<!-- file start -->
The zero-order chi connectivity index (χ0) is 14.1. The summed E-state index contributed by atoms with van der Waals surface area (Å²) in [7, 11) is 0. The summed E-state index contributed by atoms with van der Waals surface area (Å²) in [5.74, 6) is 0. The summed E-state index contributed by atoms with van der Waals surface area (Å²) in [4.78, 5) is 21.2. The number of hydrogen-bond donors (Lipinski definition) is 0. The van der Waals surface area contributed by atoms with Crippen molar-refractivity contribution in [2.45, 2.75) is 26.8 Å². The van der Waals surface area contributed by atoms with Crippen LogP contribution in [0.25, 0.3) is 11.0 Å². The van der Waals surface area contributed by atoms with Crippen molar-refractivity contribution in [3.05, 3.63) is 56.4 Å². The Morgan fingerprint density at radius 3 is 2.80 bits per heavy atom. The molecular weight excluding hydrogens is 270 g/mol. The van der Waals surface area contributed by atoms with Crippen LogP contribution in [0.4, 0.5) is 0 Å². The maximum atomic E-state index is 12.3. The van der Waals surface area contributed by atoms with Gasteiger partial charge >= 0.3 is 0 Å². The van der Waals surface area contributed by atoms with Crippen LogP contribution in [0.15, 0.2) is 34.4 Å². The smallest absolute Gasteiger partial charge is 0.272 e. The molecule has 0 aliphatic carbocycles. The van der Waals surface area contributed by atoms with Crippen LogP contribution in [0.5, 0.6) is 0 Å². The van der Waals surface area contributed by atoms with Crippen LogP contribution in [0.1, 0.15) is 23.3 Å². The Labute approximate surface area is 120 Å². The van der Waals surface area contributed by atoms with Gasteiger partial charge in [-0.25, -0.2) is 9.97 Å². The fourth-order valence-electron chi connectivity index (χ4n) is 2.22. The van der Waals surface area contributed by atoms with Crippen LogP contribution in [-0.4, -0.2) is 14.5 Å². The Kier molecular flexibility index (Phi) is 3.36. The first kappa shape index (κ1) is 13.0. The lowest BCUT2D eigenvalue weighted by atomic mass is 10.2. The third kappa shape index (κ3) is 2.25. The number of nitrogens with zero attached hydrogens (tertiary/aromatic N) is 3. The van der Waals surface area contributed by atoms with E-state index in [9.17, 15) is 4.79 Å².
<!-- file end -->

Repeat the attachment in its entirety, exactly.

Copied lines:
The zero-order chi connectivity index (χ0) is 14.1. The summed E-state index contributed by atoms with van der Waals surface area (Å²) in [7, 11) is 0. The summed E-state index contributed by atoms with van der Waals surface area (Å²) in [5.74, 6) is 0. The summed E-state index contributed by atoms with van der Waals surface area (Å²) in [4.78, 5) is 21.2. The number of hydrogen-bond donors (Lipinski definition) is 0. The van der Waals surface area contributed by atoms with Crippen molar-refractivity contribution in [2.45, 2.75) is 26.8 Å². The van der Waals surface area contributed by atoms with Crippen LogP contribution in [0.25, 0.3) is 11.0 Å². The van der Waals surface area contributed by atoms with Crippen molar-refractivity contribution in [3.05, 3.63) is 56.4 Å². The Morgan fingerprint density at radius 3 is 2.80 bits per heavy atom. The molecular weight excluding hydrogens is 270 g/mol. The van der Waals surface area contributed by atoms with Crippen LogP contribution in [0.4, 0.5) is 0 Å². The maximum atomic E-state index is 12.3. The van der Waals surface area contributed by atoms with Gasteiger partial charge >= 0.3 is 0 Å². The van der Waals surface area contributed by atoms with Crippen LogP contribution in [0.15, 0.2) is 34.4 Å². The smallest absolute Gasteiger partial charge is 0.272 e. The molecule has 0 aliphatic carbocycles. The van der Waals surface area contributed by atoms with Crippen LogP contribution in [0.5, 0.6) is 0 Å². The van der Waals surface area contributed by atoms with Crippen LogP contribution in [0.1, 0.15) is 23.3 Å². The Labute approximate surface area is 120 Å². The van der Waals surface area contributed by atoms with Gasteiger partial charge in [-0.25, -0.2) is 9.97 Å². The fourth-order valence-electron chi connectivity index (χ4n) is 2.22. The van der Waals surface area contributed by atoms with Crippen LogP contribution in [-0.4, -0.2) is 14.5 Å². The Kier molecular flexibility index (Phi) is 3.36. The first kappa shape index (κ1) is 13.0. The lowest BCUT2D eigenvalue weighted by atomic mass is 10.2. The third kappa shape index (κ3) is 2.25. The number of nitrogens with zero attached hydrogens (tertiary/aromatic N) is 3. The van der Waals surface area contributed by atoms with E-state index in [9.17, 15) is 4.79 Å².